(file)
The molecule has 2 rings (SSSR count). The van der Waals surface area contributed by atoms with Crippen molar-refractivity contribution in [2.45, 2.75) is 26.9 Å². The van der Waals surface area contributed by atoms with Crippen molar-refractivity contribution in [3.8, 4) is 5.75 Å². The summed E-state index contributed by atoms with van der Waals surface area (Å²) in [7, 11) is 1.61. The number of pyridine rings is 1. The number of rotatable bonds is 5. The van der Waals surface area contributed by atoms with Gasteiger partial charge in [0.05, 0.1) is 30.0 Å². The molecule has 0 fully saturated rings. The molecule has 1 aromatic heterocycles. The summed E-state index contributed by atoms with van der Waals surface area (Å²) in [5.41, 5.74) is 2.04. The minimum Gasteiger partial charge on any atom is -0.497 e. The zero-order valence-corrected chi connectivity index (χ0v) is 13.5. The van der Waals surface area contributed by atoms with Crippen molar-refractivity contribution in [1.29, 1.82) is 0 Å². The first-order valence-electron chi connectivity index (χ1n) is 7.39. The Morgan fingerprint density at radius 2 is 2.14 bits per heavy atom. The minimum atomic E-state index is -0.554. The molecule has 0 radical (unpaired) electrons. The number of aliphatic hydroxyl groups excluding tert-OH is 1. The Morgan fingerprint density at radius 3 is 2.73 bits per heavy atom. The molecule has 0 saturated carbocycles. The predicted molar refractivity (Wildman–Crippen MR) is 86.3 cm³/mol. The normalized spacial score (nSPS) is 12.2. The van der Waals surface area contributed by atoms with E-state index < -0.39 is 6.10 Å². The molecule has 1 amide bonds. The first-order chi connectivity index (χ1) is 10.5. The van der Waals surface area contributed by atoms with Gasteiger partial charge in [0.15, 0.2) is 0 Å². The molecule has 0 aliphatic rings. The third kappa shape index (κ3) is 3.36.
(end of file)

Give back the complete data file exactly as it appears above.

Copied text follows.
The molecule has 2 rings (SSSR count). The van der Waals surface area contributed by atoms with Crippen molar-refractivity contribution in [2.45, 2.75) is 26.9 Å². The van der Waals surface area contributed by atoms with Crippen molar-refractivity contribution in [3.8, 4) is 5.75 Å². The summed E-state index contributed by atoms with van der Waals surface area (Å²) in [7, 11) is 1.61. The number of pyridine rings is 1. The number of rotatable bonds is 5. The van der Waals surface area contributed by atoms with Gasteiger partial charge in [0.05, 0.1) is 30.0 Å². The molecule has 0 fully saturated rings. The molecule has 1 aromatic heterocycles. The summed E-state index contributed by atoms with van der Waals surface area (Å²) in [5.41, 5.74) is 2.04. The minimum Gasteiger partial charge on any atom is -0.497 e. The zero-order valence-corrected chi connectivity index (χ0v) is 13.5. The van der Waals surface area contributed by atoms with Crippen molar-refractivity contribution in [1.29, 1.82) is 0 Å². The first-order valence-electron chi connectivity index (χ1n) is 7.39. The Morgan fingerprint density at radius 2 is 2.14 bits per heavy atom. The minimum atomic E-state index is -0.554. The molecule has 0 radical (unpaired) electrons. The number of aliphatic hydroxyl groups excluding tert-OH is 1. The Morgan fingerprint density at radius 3 is 2.73 bits per heavy atom. The molecule has 0 saturated carbocycles. The predicted molar refractivity (Wildman–Crippen MR) is 86.3 cm³/mol. The normalized spacial score (nSPS) is 12.2. The van der Waals surface area contributed by atoms with E-state index < -0.39 is 6.10 Å². The molecule has 1 amide bonds. The first-order chi connectivity index (χ1) is 10.5. The van der Waals surface area contributed by atoms with Gasteiger partial charge in [0.15, 0.2) is 0 Å². The molecule has 0 aliphatic rings. The third kappa shape index (κ3) is 3.36.